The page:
A grinding-based manufacturing method for silicon wafers: decomposition analysis of wafer surfaces


It is difficult for the lapping-based manufacturing method currently used to manufacture the majority of silicon wafers to meet the ever-increasing demand for flatter wafers at lower costs. A grinding-based manufacturing method for silicon wafers has been investigated. It has been demonstrated that the site flatness on the ground wafers (except for a few sites at the wafer center) could meet the stringent specifications for future silicon wafers. The generation mechanisms of the dimples and bumps in the central areas on ground wafers have also been studied. This paper reports another study on the grinding-based method, aiming to reduce the cost of chemical-mechanical polishing – the final material removal process in manufacturing of silicon wafers. Using design of experiments, investigations were carried out to understand the influences of grinding process variables on the peak-to-valley values of the polished wafer surfaces. It was found that the peak-to-valley values over the entire wafer surfaces did not show any relationship with grinding process variables. However, after analyzing the surface profiles by decomposing them into different frequencies, it was observed that there is a correlation between grinding process variables and certain surface feature components. Based on this finding, it is recommended to optimize the grinding process variables by minimizing the peak-to-valley values for each surface feature component, one at a time. This methodology has not been published for wafer grinding and is of practical use to the wafer industry.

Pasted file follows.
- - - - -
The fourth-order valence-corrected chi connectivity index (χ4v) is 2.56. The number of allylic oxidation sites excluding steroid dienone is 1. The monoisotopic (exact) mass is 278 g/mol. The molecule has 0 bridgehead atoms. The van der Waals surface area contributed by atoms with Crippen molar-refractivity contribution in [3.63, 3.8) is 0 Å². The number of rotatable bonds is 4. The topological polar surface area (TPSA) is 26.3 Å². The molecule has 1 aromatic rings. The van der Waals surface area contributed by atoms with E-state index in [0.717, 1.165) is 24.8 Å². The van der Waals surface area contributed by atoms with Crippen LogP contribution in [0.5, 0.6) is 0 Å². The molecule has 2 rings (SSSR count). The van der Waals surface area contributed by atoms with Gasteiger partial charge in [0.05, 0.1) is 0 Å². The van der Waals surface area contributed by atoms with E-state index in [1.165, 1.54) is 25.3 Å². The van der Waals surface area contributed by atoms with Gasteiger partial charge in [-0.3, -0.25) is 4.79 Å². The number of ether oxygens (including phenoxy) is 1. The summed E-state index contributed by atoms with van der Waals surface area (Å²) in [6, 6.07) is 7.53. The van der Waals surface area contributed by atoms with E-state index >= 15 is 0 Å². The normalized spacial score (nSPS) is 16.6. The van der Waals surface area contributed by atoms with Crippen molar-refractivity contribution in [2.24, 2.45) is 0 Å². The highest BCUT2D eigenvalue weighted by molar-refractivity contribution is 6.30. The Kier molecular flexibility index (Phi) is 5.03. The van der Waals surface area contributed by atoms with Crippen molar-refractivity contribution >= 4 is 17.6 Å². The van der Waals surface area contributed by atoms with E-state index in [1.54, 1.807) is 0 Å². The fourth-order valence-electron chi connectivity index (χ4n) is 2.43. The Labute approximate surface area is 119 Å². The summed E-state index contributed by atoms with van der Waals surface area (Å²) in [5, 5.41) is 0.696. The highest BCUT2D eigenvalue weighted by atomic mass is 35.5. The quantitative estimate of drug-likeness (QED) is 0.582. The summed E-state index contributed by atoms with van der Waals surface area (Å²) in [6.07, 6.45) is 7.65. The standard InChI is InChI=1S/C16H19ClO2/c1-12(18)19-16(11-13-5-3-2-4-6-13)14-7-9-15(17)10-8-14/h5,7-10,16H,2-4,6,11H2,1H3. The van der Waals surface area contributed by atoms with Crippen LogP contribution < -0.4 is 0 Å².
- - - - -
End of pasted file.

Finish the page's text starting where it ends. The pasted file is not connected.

Grinding, Machining, Manufacturing, Polishing, Semiconductor material, Silicon wafer, Surface roughness